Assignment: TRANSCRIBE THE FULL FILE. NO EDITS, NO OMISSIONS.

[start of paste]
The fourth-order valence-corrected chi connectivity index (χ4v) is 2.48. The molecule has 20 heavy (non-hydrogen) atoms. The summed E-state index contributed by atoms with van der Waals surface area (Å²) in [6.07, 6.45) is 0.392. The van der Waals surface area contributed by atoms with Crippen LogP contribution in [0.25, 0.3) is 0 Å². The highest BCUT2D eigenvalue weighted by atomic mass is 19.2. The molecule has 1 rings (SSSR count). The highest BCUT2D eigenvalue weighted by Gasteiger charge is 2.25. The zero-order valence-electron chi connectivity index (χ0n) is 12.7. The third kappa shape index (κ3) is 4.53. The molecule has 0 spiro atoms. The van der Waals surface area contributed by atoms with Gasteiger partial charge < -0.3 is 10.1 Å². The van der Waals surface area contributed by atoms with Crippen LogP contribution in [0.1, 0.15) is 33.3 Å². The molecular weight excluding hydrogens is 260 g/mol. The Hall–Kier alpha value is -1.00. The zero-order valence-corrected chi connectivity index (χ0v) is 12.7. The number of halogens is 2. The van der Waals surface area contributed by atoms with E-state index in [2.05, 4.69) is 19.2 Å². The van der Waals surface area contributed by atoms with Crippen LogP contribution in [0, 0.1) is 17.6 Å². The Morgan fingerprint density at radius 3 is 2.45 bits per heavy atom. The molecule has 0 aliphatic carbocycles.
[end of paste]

The fourth-order valence-corrected chi connectivity index (χ4v) is 2.48. The molecule has 20 heavy (non-hydrogen) atoms. The summed E-state index contributed by atoms with van der Waals surface area (Å²) in [6.07, 6.45) is 0.392. The van der Waals surface area contributed by atoms with Crippen LogP contribution in [0.25, 0.3) is 0 Å². The highest BCUT2D eigenvalue weighted by atomic mass is 19.2. The molecule has 1 rings (SSSR count). The highest BCUT2D eigenvalue weighted by Gasteiger charge is 2.25. The zero-order valence-electron chi connectivity index (χ0n) is 12.7. The third kappa shape index (κ3) is 4.53. The molecule has 0 spiro atoms. The van der Waals surface area contributed by atoms with Gasteiger partial charge < -0.3 is 10.1 Å². The van der Waals surface area contributed by atoms with Crippen LogP contribution in [0.1, 0.15) is 33.3 Å². The molecular weight excluding hydrogens is 260 g/mol. The Hall–Kier alpha value is -1.00. The zero-order valence-corrected chi connectivity index (χ0v) is 12.7. The number of halogens is 2. The van der Waals surface area contributed by atoms with E-state index in [2.05, 4.69) is 19.2 Å². The van der Waals surface area contributed by atoms with Crippen LogP contribution in [0, 0.1) is 17.6 Å². The Morgan fingerprint density at radius 3 is 2.45 bits per heavy atom. The molecule has 0 aliphatic carbocycles.